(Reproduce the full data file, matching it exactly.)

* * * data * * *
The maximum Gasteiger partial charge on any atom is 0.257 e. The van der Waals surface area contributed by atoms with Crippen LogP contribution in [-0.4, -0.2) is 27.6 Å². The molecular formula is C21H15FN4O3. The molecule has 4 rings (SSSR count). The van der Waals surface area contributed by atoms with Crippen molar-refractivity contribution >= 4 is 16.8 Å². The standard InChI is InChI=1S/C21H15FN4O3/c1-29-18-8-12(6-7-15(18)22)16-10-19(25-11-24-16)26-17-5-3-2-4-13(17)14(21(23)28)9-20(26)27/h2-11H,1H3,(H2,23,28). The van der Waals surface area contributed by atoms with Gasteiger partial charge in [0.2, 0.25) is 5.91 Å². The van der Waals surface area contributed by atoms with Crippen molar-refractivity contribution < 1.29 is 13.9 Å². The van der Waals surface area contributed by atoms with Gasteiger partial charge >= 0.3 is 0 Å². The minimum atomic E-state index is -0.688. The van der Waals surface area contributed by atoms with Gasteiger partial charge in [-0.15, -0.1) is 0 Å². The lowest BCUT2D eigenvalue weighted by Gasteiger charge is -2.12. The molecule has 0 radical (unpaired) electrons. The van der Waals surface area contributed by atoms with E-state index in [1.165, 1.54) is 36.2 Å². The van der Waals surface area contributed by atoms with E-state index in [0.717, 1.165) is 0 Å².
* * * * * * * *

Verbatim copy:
The maximum Gasteiger partial charge on any atom is 0.257 e. The van der Waals surface area contributed by atoms with Crippen LogP contribution in [-0.4, -0.2) is 27.6 Å². The molecular formula is C21H15FN4O3. The molecule has 4 rings (SSSR count). The van der Waals surface area contributed by atoms with Crippen molar-refractivity contribution >= 4 is 16.8 Å². The standard InChI is InChI=1S/C21H15FN4O3/c1-29-18-8-12(6-7-15(18)22)16-10-19(25-11-24-16)26-17-5-3-2-4-13(17)14(21(23)28)9-20(26)27/h2-11H,1H3,(H2,23,28). The van der Waals surface area contributed by atoms with Gasteiger partial charge in [0.2, 0.25) is 5.91 Å². The van der Waals surface area contributed by atoms with Crippen molar-refractivity contribution < 1.29 is 13.9 Å². The van der Waals surface area contributed by atoms with Gasteiger partial charge >= 0.3 is 0 Å². The minimum atomic E-state index is -0.688. The van der Waals surface area contributed by atoms with Gasteiger partial charge in [-0.15, -0.1) is 0 Å². The lowest BCUT2D eigenvalue weighted by Gasteiger charge is -2.12. The molecule has 0 radical (unpaired) electrons. The van der Waals surface area contributed by atoms with E-state index in [1.165, 1.54) is 36.2 Å². The van der Waals surface area contributed by atoms with E-state index in [0.717, 1.165) is 0 Å².